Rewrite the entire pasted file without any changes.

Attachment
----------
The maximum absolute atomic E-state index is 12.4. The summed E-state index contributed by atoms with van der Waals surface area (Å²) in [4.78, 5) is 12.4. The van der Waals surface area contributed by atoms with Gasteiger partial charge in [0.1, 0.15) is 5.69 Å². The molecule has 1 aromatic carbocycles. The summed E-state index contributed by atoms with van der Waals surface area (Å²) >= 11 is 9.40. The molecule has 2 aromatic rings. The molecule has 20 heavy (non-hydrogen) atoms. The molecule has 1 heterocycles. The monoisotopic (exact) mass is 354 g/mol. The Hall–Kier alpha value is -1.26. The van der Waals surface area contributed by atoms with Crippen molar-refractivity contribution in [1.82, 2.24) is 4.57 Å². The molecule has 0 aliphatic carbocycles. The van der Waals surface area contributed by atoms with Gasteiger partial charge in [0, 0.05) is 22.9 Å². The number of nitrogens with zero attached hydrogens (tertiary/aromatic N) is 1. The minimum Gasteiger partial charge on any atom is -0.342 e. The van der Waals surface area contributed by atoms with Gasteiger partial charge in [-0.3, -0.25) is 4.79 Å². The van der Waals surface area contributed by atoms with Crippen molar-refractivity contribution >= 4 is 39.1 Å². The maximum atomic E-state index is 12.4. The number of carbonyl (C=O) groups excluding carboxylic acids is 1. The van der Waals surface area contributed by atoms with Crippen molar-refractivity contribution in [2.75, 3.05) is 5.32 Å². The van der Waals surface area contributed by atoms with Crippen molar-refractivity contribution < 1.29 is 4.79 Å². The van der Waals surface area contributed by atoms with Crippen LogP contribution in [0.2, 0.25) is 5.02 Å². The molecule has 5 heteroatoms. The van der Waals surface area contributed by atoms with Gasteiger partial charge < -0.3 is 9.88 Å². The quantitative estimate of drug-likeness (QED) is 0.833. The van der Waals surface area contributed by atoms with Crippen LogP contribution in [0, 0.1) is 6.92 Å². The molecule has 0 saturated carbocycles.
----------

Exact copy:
The maximum absolute atomic E-state index is 12.4. The summed E-state index contributed by atoms with van der Waals surface area (Å²) in [4.78, 5) is 12.4. The van der Waals surface area contributed by atoms with Gasteiger partial charge in [0.1, 0.15) is 5.69 Å². The molecule has 1 aromatic carbocycles. The summed E-state index contributed by atoms with van der Waals surface area (Å²) >= 11 is 9.40. The molecule has 2 aromatic rings. The molecule has 20 heavy (non-hydrogen) atoms. The molecule has 1 heterocycles. The monoisotopic (exact) mass is 354 g/mol. The Hall–Kier alpha value is -1.26. The van der Waals surface area contributed by atoms with Crippen molar-refractivity contribution in [1.82, 2.24) is 4.57 Å². The molecule has 0 aliphatic carbocycles. The van der Waals surface area contributed by atoms with Gasteiger partial charge in [0, 0.05) is 22.9 Å². The number of nitrogens with zero attached hydrogens (tertiary/aromatic N) is 1. The minimum Gasteiger partial charge on any atom is -0.342 e. The van der Waals surface area contributed by atoms with Gasteiger partial charge in [-0.3, -0.25) is 4.79 Å². The van der Waals surface area contributed by atoms with Crippen molar-refractivity contribution >= 4 is 39.1 Å². The maximum atomic E-state index is 12.4. The number of carbonyl (C=O) groups excluding carboxylic acids is 1. The van der Waals surface area contributed by atoms with Crippen molar-refractivity contribution in [2.75, 3.05) is 5.32 Å². The van der Waals surface area contributed by atoms with Crippen molar-refractivity contribution < 1.29 is 4.79 Å². The van der Waals surface area contributed by atoms with Crippen LogP contribution in [0.2, 0.25) is 5.02 Å². The molecule has 5 heteroatoms. The van der Waals surface area contributed by atoms with Gasteiger partial charge < -0.3 is 9.88 Å². The quantitative estimate of drug-likeness (QED) is 0.833. The van der Waals surface area contributed by atoms with Crippen LogP contribution in [0, 0.1) is 6.92 Å². The molecule has 0 saturated carbocycles.